You can solve this in one of two basic ways. First, you can have a player act as Devil’s Advocate, running villains for you. It’s fun, but in many cases the pendulum swings the other way, and the enemy becomes too powerful to handle.

The other approach is to simplify the procedures for running your enemy. The crudest way to do this is to create adversaries who can only perform one task competently, like beat you up and absorb damage. The disadvantage here is that one-trick enemies can get boring. The variation we use in Modern AGE is to give many adversaries distinct abilities that serve as shorthand for what would otherwise be convoluted sets of abilities, or add flavor that a foe’s basic abilities don’t impart. For example, the Criminal Mastermind adversary has several abilities to stay dangerous without needing to shoot anybody, such as:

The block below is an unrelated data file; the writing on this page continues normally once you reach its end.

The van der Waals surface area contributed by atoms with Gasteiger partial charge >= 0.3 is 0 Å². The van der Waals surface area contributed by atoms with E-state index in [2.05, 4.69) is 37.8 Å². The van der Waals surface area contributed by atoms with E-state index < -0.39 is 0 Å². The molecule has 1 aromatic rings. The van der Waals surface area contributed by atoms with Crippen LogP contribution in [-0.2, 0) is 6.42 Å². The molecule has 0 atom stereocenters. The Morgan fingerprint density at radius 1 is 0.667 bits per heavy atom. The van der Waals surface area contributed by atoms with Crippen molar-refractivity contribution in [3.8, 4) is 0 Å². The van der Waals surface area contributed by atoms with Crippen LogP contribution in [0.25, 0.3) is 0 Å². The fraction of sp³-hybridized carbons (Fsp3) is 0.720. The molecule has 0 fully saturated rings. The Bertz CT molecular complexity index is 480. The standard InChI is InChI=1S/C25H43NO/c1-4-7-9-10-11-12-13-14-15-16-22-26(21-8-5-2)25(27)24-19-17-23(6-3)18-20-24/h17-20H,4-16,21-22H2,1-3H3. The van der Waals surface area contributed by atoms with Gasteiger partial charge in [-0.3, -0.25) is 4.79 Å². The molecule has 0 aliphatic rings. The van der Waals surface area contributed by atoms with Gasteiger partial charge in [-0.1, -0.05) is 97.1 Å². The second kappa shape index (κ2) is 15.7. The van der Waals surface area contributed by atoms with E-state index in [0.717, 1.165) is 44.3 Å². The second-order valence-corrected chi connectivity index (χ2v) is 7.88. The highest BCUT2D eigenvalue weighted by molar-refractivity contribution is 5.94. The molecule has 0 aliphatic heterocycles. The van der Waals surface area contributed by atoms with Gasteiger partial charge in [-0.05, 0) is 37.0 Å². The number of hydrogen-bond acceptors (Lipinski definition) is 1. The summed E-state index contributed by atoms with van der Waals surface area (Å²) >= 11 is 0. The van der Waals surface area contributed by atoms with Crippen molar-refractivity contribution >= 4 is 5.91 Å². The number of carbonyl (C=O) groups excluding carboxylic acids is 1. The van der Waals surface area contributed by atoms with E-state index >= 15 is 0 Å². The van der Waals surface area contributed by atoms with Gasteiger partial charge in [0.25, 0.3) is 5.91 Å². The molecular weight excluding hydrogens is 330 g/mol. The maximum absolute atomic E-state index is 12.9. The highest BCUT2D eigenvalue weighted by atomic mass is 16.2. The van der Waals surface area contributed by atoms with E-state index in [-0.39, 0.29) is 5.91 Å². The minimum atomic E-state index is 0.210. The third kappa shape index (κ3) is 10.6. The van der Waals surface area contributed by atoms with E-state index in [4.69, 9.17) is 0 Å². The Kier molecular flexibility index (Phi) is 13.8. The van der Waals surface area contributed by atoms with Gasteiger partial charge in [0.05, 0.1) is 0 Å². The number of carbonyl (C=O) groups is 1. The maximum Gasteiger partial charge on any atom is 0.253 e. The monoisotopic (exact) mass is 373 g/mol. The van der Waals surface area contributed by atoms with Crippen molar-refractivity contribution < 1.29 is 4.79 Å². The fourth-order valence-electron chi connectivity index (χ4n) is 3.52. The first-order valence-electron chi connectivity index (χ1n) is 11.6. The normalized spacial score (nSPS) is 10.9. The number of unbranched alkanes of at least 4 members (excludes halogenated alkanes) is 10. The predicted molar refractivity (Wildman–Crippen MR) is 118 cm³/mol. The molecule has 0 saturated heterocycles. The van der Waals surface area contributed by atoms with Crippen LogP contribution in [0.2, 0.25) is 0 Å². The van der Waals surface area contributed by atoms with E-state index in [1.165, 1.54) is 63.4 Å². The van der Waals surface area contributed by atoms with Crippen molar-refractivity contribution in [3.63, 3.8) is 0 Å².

• All According to Plan Stunt: For 3 SP, the mastermind can declare that another NPC present in the scene was working for them all along. That NPC betrays the heroes or produces some information or equipment the mastermind needs right then, and counts as their ally from then on.

(The Criminal Mastermind has other abilities, but you’ll have to grab Modern AGE for the full rundown. I’m not trying to tease, but this post is pretty long. Sorry.)

  • Scot-Free: Whenever the characters would capture, kill, or otherwise defeat the mastermind, the GM may offer the player of the character who bested them 5 SP to use at any point in the future on a relevant test, even if the winning test didn’t roll doubles, in exchange for the mastermind escaping to oppose the heroes another day. (If you’re using the optional Conviction rules, the player gains 1 Conviction instead.)

Both the Devil’s Advocate and streamlining are fine tactics for dealing with PC/NPC imbalance, and which one you use will depend on a bunch of other considerations, such as whether anybody wants to play Devil’s Advocate. Remember that this problem won’t come up if you know the rules better, or can marshal other advantages that compensate for your more diluted attention—and remember that sometimes, the PCs should win. Never snatch victory away when it’s truly deserved.